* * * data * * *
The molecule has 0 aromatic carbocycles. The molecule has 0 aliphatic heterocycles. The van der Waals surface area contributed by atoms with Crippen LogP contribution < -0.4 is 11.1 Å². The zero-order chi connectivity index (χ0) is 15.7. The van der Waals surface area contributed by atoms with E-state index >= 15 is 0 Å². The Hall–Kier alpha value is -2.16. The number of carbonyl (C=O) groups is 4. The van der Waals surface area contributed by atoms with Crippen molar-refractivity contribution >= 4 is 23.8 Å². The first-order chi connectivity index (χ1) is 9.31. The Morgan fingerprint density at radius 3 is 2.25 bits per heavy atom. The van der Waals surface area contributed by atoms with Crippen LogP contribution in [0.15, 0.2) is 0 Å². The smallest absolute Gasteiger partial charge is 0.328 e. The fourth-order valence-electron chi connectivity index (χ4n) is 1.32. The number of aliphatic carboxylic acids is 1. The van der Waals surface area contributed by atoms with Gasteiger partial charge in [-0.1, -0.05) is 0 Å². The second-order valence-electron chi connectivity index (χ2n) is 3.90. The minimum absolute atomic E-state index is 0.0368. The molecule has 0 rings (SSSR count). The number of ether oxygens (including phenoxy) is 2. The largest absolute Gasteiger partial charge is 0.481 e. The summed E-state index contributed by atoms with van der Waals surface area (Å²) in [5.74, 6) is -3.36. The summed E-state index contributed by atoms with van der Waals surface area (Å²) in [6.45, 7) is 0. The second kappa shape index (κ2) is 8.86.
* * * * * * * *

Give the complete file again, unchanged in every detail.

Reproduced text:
The molecule has 0 aromatic carbocycles. The molecule has 0 aliphatic heterocycles. The van der Waals surface area contributed by atoms with Crippen LogP contribution < -0.4 is 11.1 Å². The zero-order chi connectivity index (χ0) is 15.7. The van der Waals surface area contributed by atoms with E-state index >= 15 is 0 Å². The Hall–Kier alpha value is -2.16. The number of carbonyl (C=O) groups is 4. The van der Waals surface area contributed by atoms with Crippen molar-refractivity contribution >= 4 is 23.8 Å². The first-order chi connectivity index (χ1) is 9.31. The Morgan fingerprint density at radius 3 is 2.25 bits per heavy atom. The van der Waals surface area contributed by atoms with Crippen LogP contribution in [0.15, 0.2) is 0 Å². The smallest absolute Gasteiger partial charge is 0.328 e. The fourth-order valence-electron chi connectivity index (χ4n) is 1.32. The number of aliphatic carboxylic acids is 1. The van der Waals surface area contributed by atoms with Gasteiger partial charge in [-0.1, -0.05) is 0 Å². The second-order valence-electron chi connectivity index (χ2n) is 3.90. The minimum absolute atomic E-state index is 0.0368. The molecule has 0 rings (SSSR count). The number of ether oxygens (including phenoxy) is 2. The largest absolute Gasteiger partial charge is 0.481 e. The summed E-state index contributed by atoms with van der Waals surface area (Å²) in [5.74, 6) is -3.36. The summed E-state index contributed by atoms with van der Waals surface area (Å²) in [6.45, 7) is 0. The second kappa shape index (κ2) is 8.86.